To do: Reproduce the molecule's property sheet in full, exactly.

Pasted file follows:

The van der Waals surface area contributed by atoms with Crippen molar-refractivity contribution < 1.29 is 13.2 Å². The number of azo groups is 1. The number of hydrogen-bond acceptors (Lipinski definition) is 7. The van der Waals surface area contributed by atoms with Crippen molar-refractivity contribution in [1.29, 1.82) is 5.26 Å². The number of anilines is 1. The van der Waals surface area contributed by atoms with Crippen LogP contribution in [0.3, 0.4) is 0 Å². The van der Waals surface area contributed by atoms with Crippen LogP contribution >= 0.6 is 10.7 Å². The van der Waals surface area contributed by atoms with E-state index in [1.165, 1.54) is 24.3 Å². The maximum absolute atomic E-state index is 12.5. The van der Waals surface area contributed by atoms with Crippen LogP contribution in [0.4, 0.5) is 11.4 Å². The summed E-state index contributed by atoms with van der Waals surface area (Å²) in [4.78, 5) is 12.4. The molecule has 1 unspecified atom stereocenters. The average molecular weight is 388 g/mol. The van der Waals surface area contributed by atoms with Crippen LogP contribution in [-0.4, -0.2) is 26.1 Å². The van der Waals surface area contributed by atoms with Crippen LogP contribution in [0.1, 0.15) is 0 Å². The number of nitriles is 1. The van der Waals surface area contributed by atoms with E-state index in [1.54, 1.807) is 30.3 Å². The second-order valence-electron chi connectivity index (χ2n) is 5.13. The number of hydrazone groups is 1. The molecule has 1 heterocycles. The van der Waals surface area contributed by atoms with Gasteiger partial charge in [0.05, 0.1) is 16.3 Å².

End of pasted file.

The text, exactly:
The van der Waals surface area contributed by atoms with Crippen molar-refractivity contribution < 1.29 is 13.2 Å². The number of azo groups is 1. The number of hydrogen-bond acceptors (Lipinski definition) is 7. The van der Waals surface area contributed by atoms with Crippen molar-refractivity contribution in [1.29, 1.82) is 5.26 Å². The number of anilines is 1. The van der Waals surface area contributed by atoms with Crippen LogP contribution in [0.3, 0.4) is 0 Å². The van der Waals surface area contributed by atoms with Crippen LogP contribution >= 0.6 is 10.7 Å². The van der Waals surface area contributed by atoms with E-state index in [1.165, 1.54) is 24.3 Å². The maximum absolute atomic E-state index is 12.5. The van der Waals surface area contributed by atoms with Crippen LogP contribution in [0.4, 0.5) is 11.4 Å². The summed E-state index contributed by atoms with van der Waals surface area (Å²) in [4.78, 5) is 12.4. The molecule has 1 unspecified atom stereocenters. The average molecular weight is 388 g/mol. The van der Waals surface area contributed by atoms with Crippen LogP contribution in [-0.4, -0.2) is 26.1 Å². The van der Waals surface area contributed by atoms with Crippen LogP contribution in [0.1, 0.15) is 0 Å². The number of nitriles is 1. The van der Waals surface area contributed by atoms with E-state index in [1.54, 1.807) is 30.3 Å². The second-order valence-electron chi connectivity index (χ2n) is 5.13. The number of hydrazone groups is 1. The molecule has 1 heterocycles. The van der Waals surface area contributed by atoms with Gasteiger partial charge in [0.05, 0.1) is 16.3 Å².